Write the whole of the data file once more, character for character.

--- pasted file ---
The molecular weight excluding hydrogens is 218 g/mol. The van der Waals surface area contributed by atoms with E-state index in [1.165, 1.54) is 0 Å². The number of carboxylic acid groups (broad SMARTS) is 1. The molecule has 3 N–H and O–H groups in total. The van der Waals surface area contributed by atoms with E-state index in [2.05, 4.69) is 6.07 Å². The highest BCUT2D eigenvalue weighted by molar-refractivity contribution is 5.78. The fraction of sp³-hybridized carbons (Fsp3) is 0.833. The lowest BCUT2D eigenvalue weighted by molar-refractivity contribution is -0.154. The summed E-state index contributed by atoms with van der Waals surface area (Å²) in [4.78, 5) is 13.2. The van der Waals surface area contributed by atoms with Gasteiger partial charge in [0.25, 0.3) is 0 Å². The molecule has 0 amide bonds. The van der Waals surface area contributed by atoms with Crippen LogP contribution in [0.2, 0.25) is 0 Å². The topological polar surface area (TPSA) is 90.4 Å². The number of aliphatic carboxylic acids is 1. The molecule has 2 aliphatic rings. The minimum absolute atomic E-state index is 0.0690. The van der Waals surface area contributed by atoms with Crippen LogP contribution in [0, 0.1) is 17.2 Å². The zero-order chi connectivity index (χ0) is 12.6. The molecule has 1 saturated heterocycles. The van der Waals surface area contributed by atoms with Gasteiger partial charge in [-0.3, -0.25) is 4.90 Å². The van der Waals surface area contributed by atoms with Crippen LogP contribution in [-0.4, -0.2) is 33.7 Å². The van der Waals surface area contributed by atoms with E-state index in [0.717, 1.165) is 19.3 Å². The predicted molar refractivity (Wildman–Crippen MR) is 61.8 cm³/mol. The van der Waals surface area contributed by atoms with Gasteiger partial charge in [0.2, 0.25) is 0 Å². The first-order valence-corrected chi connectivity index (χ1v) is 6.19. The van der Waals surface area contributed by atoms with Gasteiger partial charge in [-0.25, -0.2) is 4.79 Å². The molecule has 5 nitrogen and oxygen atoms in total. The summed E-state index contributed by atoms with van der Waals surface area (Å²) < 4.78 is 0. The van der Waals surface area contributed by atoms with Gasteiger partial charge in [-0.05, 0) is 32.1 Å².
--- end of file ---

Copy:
The molecular weight excluding hydrogens is 218 g/mol. The van der Waals surface area contributed by atoms with E-state index in [1.165, 1.54) is 0 Å². The number of carboxylic acid groups (broad SMARTS) is 1. The molecule has 3 N–H and O–H groups in total. The van der Waals surface area contributed by atoms with E-state index in [2.05, 4.69) is 6.07 Å². The highest BCUT2D eigenvalue weighted by molar-refractivity contribution is 5.78. The fraction of sp³-hybridized carbons (Fsp3) is 0.833. The lowest BCUT2D eigenvalue weighted by molar-refractivity contribution is -0.154. The summed E-state index contributed by atoms with van der Waals surface area (Å²) in [4.78, 5) is 13.2. The van der Waals surface area contributed by atoms with Gasteiger partial charge in [0.25, 0.3) is 0 Å². The molecule has 0 amide bonds. The van der Waals surface area contributed by atoms with Crippen LogP contribution in [0.2, 0.25) is 0 Å². The topological polar surface area (TPSA) is 90.4 Å². The number of aliphatic carboxylic acids is 1. The molecule has 2 aliphatic rings. The minimum absolute atomic E-state index is 0.0690. The van der Waals surface area contributed by atoms with Crippen LogP contribution in [0, 0.1) is 17.2 Å². The zero-order chi connectivity index (χ0) is 12.6. The molecule has 1 saturated heterocycles. The van der Waals surface area contributed by atoms with Gasteiger partial charge in [-0.3, -0.25) is 4.90 Å². The van der Waals surface area contributed by atoms with Crippen LogP contribution in [-0.4, -0.2) is 33.7 Å². The van der Waals surface area contributed by atoms with E-state index in [0.717, 1.165) is 19.3 Å². The predicted molar refractivity (Wildman–Crippen MR) is 61.8 cm³/mol. The van der Waals surface area contributed by atoms with Gasteiger partial charge in [0.2, 0.25) is 0 Å². The first-order valence-corrected chi connectivity index (χ1v) is 6.19. The van der Waals surface area contributed by atoms with Gasteiger partial charge in [-0.25, -0.2) is 4.79 Å². The molecule has 5 nitrogen and oxygen atoms in total. The summed E-state index contributed by atoms with van der Waals surface area (Å²) < 4.78 is 0. The van der Waals surface area contributed by atoms with Gasteiger partial charge in [-0.05, 0) is 32.1 Å².